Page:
Use this URL to cite or link to this record in EThOS: http://ethos.bl.uk/OrderDetails.do?uin=uk.bl.ethos.719722
Title: Understanding older male prisoners' satisfaction with quality of life and wellbeing
Author: De Motte, C.
Awarding Body: Nottingham Trent University
Current Institution: Nottingham Trent University
Date of Award: 2015
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Abstract:
This thesis is of originality and value as it is the first piece of research to explore whether older male prisoners are satisfied with quality of life (QoL) and wellbeing and if the most appropriate prison regime for an older prison population could be identified. The thesis offers the most recent insight into the experience of being older in prison across three prison regimes, high secure, training, and open. A mixed methodology explored older male prisoners' satisfaction with QoL and wellbeing and is the first research study to adopt this approach with an older prison population. The mixed methodology consisted of two phases, the first phase, a quantitative questionnaire to assess QoL and wellbeing was circulated to all older male prisoners aged 50 years and over across three prison regimes. The quantitative results were then analysed via descriptive and inferential statistics. The second phase, qualitative interviews with older male prisoners and prison staff, explored their experiences of being older in prison and aspects of prison life that reduced and increased their satisfaction with QoL and wellbeing. Interviews were then analysed using thematic analysis. The main quantitative findings suggest older prisoners are more satisfied with their QoL and wellbeing in an open prison regime than training and high secure. The main qualitative findings illustrate aspects of humanity and the opportunity to promote positive identities contribute to a good QoL and high wellbeing in the older prison population. However, the experience of constraints within the prison regime limits older prisoners' potential and subsequently reduces their satisfaction with QoL and wellbeing. These original findings are discussed in reference to previous academic literature on older prisoners and recommendations for prison policy are made to ensure older male prisoners are located within an age appropriate prison regime that accentuates the positive aspects of being older in prison.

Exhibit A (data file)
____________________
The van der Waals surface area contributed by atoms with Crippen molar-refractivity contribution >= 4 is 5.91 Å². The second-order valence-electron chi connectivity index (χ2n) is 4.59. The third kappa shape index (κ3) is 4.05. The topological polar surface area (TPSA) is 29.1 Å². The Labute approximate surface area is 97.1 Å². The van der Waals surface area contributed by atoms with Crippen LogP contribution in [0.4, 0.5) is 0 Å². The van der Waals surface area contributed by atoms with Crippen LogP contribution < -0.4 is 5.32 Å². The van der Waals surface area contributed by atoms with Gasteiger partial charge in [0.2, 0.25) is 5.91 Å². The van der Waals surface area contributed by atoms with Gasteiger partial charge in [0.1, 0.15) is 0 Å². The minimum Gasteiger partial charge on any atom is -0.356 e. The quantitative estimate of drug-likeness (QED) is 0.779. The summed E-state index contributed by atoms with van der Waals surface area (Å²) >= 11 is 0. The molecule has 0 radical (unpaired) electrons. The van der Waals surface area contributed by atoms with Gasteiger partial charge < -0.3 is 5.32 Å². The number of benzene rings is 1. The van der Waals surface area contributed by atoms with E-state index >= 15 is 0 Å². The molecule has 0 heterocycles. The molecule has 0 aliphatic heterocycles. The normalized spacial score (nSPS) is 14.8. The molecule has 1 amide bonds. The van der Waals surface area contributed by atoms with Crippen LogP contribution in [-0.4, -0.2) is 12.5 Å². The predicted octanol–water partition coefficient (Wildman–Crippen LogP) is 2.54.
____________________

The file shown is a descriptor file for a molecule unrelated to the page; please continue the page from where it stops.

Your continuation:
Supervisor: Not available Sponsor: Not available
Qualification Name: Thesis (Ph.D.) Qualification Level: Doctoral
EThOS ID: uk.bl.ethos.719722  DOI: Not available
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